When monkeypox cases began to rise over the summer, scientists at the University of California, San Diego, experimented with a way to reduce community spread — surveilling wastewater for the virus just as they have for COVID-19.
“You cannot trace it back to an individual,” said Smruthi Karthikeyan, an environmental engineer and postdoctoral researcher in UC San Diego’s Center for Microbiome Innovation. “We can say if someone’s infected in a building or not, but it doesn’t say Person X is infected. It reduces the stigma, especially for monkeypox; there’s a lot of stigma associated with testing for that. It’s much easier to get that message across, and it doesn’t feel targeted.”
In 2022, nearly 24,000 monkeypox cases have been reported in the United States, with men who have sex with men making up the majority of those infected with the pathogen that belongs to the same family of viruses that causes smallpox. Monkeypox spreads via close contact, and concerns have been raised about the vulnerability of college students since they live in congregate settings — often swapping clothing, sharing beds and having sex with different partners.
It’s unclear how many monkeypox cases there are on college campuses. As students began returning to class last month, White House representatives held meetings with college administrators about containing monkeypox at schools. Multiple universities, including Georgetown, University of Delaware, University of Pittsburgh and San Diego State have reported monkeypox cases. In California, which leads the nation with more than 4,600 monkeypox cases, about 7 percent of infections have occured in the college-age population.
Activists in the LGBTQ+ community say college health officials need to step up their outreach to queer students so these young people have the tools to protect themselves from monkeypox, which produces symptoms such as fever, rash and swollen lymph nodes lasting up to several weeks.
Limiting the spread of monkeypox on college campuses requires a multipronged approach, advocates for LGBTQ+ students say, one that focuses on science and messaging alike.
“There needs to be targeted campaigns and messaging to the communities that are impacted,” said Shane Windmeyer, executive director of Campus Pride, a national nonprofit working toward a safer college environment for LGBTQ+ students. “If this were targeting the general population, we [as a nation] would be doing much more on our college campuses. But the honest truth is that it’s targeting gay and bisexual men and trans women, so we’re doing less than what’s necessary to really have messaging and support [for] these populations as well as all college students.”
The Centers for Disease Control and Prevention (CDC) reports that monkeypox cases have started to flatten, going from an average of 440 cases per day on August 16 to 170 cases per day on September 14. But the outbreak continues to pose risks. This month, Los Angeles County confirmed the nation’s first fatality due to monkeypox; the decedent was severely immunocompromised. In August, a Texan with monkeypox died, but it’s unclear if the virus was directly responsible. Monkeypox has also been found in infants and children, including those who attend K-12 schools.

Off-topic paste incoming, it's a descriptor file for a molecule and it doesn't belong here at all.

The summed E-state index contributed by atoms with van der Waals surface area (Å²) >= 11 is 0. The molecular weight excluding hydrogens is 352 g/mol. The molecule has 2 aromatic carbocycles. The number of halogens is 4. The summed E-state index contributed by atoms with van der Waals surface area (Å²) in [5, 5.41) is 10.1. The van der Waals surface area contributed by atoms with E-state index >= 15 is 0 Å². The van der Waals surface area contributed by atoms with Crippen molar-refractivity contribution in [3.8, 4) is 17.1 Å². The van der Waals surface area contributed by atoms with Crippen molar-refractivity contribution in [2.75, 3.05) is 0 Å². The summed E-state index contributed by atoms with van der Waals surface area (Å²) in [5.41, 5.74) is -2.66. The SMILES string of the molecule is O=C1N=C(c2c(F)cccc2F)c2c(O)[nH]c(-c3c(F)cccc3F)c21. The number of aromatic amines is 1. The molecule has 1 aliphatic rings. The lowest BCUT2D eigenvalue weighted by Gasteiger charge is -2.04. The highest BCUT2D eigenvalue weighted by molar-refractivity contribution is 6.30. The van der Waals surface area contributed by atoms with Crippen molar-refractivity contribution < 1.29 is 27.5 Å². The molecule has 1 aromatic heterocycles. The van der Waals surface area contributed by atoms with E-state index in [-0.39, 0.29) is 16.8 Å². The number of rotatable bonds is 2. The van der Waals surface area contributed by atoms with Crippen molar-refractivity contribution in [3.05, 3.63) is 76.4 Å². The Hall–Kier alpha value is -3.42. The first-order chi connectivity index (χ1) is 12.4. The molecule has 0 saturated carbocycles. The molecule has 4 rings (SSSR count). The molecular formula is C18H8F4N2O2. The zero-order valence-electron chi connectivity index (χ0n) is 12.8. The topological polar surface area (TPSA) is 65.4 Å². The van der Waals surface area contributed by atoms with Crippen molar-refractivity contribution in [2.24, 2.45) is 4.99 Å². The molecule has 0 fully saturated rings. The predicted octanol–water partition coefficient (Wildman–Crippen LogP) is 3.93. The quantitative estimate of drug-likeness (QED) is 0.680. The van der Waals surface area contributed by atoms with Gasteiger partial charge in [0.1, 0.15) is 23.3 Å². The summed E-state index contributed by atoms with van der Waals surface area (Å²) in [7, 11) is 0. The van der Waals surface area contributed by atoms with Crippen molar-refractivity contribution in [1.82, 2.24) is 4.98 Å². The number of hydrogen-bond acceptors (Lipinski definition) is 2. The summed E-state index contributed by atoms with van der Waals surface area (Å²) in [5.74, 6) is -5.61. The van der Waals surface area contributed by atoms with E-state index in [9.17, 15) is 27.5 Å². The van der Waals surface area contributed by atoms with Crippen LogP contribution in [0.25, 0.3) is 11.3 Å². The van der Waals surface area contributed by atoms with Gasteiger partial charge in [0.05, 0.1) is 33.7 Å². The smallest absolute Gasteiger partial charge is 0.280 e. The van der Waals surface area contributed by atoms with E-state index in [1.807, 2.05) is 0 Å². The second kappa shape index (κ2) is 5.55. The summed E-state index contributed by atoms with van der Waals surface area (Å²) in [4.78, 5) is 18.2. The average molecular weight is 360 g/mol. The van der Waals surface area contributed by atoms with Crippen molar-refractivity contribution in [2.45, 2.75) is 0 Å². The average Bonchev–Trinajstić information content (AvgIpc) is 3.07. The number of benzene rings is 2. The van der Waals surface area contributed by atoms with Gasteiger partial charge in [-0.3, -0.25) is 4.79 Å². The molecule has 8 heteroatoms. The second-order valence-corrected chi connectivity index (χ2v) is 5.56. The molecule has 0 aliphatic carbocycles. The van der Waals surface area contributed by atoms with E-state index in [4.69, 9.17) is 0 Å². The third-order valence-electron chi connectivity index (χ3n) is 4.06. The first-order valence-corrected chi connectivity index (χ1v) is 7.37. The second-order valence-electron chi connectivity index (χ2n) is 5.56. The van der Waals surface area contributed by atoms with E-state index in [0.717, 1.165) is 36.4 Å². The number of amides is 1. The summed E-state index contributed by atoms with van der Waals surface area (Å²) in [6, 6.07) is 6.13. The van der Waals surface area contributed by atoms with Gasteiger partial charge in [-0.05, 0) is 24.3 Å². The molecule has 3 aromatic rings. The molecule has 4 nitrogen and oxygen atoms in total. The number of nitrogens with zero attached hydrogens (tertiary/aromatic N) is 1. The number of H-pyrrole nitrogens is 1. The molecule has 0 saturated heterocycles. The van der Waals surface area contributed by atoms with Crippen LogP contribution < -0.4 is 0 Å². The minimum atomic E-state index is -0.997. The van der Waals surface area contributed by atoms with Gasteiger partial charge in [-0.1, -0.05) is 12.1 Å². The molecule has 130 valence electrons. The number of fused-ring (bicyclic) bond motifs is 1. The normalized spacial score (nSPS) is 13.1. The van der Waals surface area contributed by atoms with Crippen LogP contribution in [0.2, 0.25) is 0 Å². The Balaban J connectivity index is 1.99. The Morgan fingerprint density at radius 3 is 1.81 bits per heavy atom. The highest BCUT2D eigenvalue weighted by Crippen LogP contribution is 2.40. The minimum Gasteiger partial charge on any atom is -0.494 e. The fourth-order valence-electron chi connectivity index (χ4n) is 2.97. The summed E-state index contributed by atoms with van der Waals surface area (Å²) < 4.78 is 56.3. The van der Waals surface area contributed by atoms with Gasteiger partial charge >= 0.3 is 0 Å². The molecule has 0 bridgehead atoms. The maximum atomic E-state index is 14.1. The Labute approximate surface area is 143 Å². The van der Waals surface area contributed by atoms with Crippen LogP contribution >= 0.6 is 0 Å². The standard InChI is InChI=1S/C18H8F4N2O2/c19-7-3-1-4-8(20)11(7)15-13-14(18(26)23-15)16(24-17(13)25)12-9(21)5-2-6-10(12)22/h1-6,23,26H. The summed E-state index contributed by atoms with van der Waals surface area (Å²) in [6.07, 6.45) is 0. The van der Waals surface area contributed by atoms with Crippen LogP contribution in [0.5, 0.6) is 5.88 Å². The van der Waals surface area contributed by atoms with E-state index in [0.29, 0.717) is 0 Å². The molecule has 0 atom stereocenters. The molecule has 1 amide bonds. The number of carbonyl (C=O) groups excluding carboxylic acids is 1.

As monkeypox cases drop nationally, they’re on the rise in communities of color, where vaccination rates are lower than they are in the White population. More than 540,000 vaccine doses, including 11,000 at Pride events, have been administered, but shots have largely gone to White people, according to the CDC. The White House has asked that $4.5 billion in a new government spending bill be used to secure monkeypox vaccines, perform testing and offer treatment, among other interventions.
Due to the federal government’s limited stock of the monkeypox vaccine, higher education institutions may lack their own supply but can partner with local health departments so students can get immunized off campus.
Along with researchers who screen for monkeypox in wastewater , UC San Diego has a small supply of the vaccine to reduce virus spread. Some, but not all, of the nine UC campuses have vaccines in stock.
“College campuses in general lack resources and support when it comes to the populations that are targeted, that being gay [and] bisexual men, trans women, along with other students,” Windmeyer said. “Monkeypox impacts everyone, but I would say they’re largely relying on their health centers that have, sometimes, no relationship with their LGBTQ+ students or very little relationship with their LGBTQ+ students.”
At the University of California, Los Angeles (UCLA), monkeypox outreach has addressed the LGBTQ+ community. With 1,839 cases as of September 16, Los Angeles leads California in monkeypox infections. In the spring, the Gay Sexuality and Social Policy Initiative (GSSPI) at the UCLA Luskin School of Public Affairs launched a campaign to provide accurate information about monkeypox to gay and bisexual men while noting that anyone can contract the virus, to avoid the stigmatizing language used to discuss HIV when it first spread in the 1980s. In partnership with the Los Angeles LGBT Center, GSSPI created an infographic explaining monkeypox transmission, symptoms and interventions. Moreover, Ian Holloway, who leads GSSPI and the Hub for Health Intervention, Policy and Practice at UCLA Luskin, serves on the scientific advisory committee to the California Department of Public Health. He has emphasized that monkeypox outreach to men who have sex with men should be equitable, with a focus on queer men of color.